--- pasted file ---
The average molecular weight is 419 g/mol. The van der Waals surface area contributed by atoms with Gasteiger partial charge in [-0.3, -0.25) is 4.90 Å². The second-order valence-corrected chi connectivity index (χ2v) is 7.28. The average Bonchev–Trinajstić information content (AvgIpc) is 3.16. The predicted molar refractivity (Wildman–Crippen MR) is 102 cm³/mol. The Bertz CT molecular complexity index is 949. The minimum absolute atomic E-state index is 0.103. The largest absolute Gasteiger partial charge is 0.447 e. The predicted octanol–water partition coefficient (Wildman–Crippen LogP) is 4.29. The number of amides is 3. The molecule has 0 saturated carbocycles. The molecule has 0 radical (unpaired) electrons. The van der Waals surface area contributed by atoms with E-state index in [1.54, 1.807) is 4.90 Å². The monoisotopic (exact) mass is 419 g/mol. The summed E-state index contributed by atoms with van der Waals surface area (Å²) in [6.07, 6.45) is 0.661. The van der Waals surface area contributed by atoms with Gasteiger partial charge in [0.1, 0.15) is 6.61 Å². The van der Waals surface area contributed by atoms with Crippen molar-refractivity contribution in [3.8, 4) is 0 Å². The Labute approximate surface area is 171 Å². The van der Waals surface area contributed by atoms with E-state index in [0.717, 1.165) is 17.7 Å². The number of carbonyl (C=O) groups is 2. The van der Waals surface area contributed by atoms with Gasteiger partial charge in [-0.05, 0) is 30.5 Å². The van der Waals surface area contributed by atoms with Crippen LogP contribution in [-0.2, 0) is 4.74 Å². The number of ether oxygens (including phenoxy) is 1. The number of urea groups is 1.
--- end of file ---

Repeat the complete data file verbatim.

The average molecular weight is 419 g/mol. The van der Waals surface area contributed by atoms with Gasteiger partial charge in [-0.3, -0.25) is 4.90 Å². The second-order valence-corrected chi connectivity index (χ2v) is 7.28. The average Bonchev–Trinajstić information content (AvgIpc) is 3.16. The predicted molar refractivity (Wildman–Crippen MR) is 102 cm³/mol. The Bertz CT molecular complexity index is 949. The minimum absolute atomic E-state index is 0.103. The largest absolute Gasteiger partial charge is 0.447 e. The predicted octanol–water partition coefficient (Wildman–Crippen LogP) is 4.29. The number of amides is 3. The molecule has 0 saturated carbocycles. The molecule has 0 radical (unpaired) electrons. The van der Waals surface area contributed by atoms with E-state index in [1.54, 1.807) is 4.90 Å². The monoisotopic (exact) mass is 419 g/mol. The summed E-state index contributed by atoms with van der Waals surface area (Å²) in [6.07, 6.45) is 0.661. The van der Waals surface area contributed by atoms with Gasteiger partial charge in [0.1, 0.15) is 6.61 Å². The van der Waals surface area contributed by atoms with Crippen molar-refractivity contribution in [3.8, 4) is 0 Å². The Labute approximate surface area is 171 Å². The van der Waals surface area contributed by atoms with E-state index in [0.717, 1.165) is 17.7 Å². The number of carbonyl (C=O) groups is 2. The van der Waals surface area contributed by atoms with Gasteiger partial charge in [-0.05, 0) is 30.5 Å². The van der Waals surface area contributed by atoms with Crippen LogP contribution in [-0.2, 0) is 4.74 Å². The number of ether oxygens (including phenoxy) is 1. The number of urea groups is 1.